However, there is still a potential cause for concern. It is very possible that future legislation and/or OEM specifications will mandate the total elimination of lead and cadmium from electroless nickel deposits.
Adoption of these initiatives and regulations thus meant a significant change for the majority of EN chemistry suppliers for the impacted industries. While lead- and cadmium-free systems have been commercially available for decades, the vast majority of users would still need to change their EN process because the majority of processes used still contained lead and possibly cadmium.
Virtually all electroless nickel suppliers now offer environmentally compliant chemistries. Some of these systems have been specifically developed over the last several years to meet the regulations, while others were previously existing technology. These systems do not utilize either lead or cadmium, and can successfully replace traditional lead/cadmium containing chemistry in virtually all applications. They contain no lead or cadmium beyond trace impurities and thus satisfy the requirements of all the regulations.
But many of the materials utilized in these replacement chemistries are beginning to show up on “lists of concern”. Specifically, the Level B list of the JGPSSI contains several of the commonly used replacement materials. While this list does not in any way purport to a list of substances subject to future regulation, it is possible that some of the items on this list may become regulated materials.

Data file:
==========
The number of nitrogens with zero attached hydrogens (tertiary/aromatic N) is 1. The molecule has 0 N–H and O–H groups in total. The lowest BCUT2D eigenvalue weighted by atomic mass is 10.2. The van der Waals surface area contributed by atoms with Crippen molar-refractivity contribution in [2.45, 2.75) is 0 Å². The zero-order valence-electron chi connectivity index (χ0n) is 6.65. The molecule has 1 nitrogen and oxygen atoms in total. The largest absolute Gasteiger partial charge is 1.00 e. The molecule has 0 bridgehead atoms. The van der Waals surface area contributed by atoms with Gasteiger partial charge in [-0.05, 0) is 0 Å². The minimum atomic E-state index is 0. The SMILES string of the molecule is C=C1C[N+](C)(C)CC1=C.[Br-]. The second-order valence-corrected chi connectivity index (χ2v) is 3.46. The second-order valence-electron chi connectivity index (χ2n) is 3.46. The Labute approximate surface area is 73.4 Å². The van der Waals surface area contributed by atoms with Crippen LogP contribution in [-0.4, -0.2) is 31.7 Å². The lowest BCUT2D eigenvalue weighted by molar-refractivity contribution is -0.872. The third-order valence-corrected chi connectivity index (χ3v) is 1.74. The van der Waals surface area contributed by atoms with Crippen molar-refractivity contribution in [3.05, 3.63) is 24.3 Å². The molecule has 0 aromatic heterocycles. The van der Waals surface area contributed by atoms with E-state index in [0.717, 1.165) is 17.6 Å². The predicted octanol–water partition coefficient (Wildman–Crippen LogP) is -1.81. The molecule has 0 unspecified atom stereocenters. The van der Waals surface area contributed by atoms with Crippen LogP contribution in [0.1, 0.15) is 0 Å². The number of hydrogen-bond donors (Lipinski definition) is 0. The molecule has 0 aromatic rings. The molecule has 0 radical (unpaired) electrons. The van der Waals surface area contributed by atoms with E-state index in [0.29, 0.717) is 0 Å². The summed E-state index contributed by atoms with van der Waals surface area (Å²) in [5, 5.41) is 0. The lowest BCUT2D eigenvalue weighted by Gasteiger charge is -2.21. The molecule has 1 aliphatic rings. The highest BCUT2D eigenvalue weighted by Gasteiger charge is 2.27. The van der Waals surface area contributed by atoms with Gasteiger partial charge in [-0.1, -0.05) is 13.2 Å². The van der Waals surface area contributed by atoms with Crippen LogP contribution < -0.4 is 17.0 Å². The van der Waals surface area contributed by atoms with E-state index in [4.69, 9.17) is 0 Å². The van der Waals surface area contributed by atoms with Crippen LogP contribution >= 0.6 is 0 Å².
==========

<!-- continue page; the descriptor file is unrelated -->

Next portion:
One avenue under development is to simply eliminate the substances in question and replace the metals commonly used as stabilizers and brighteners with organic compounds which serve the same function. These systems have been commercially available for years, and have performed well in field service. They represent the next generation in environmentally compliant EN technology, because they contain no metallic stabilizers or brighteners. The stabilizers and brighteners utilized in these chemistries are 100% compliant with RoHS, ELV, NSF, and JGPSSI Level A and Level B regulations. These systems eliminate any potential concern over future actions targeting metals contained in many current compliant systems, unless any future regulations target nickel metal itself.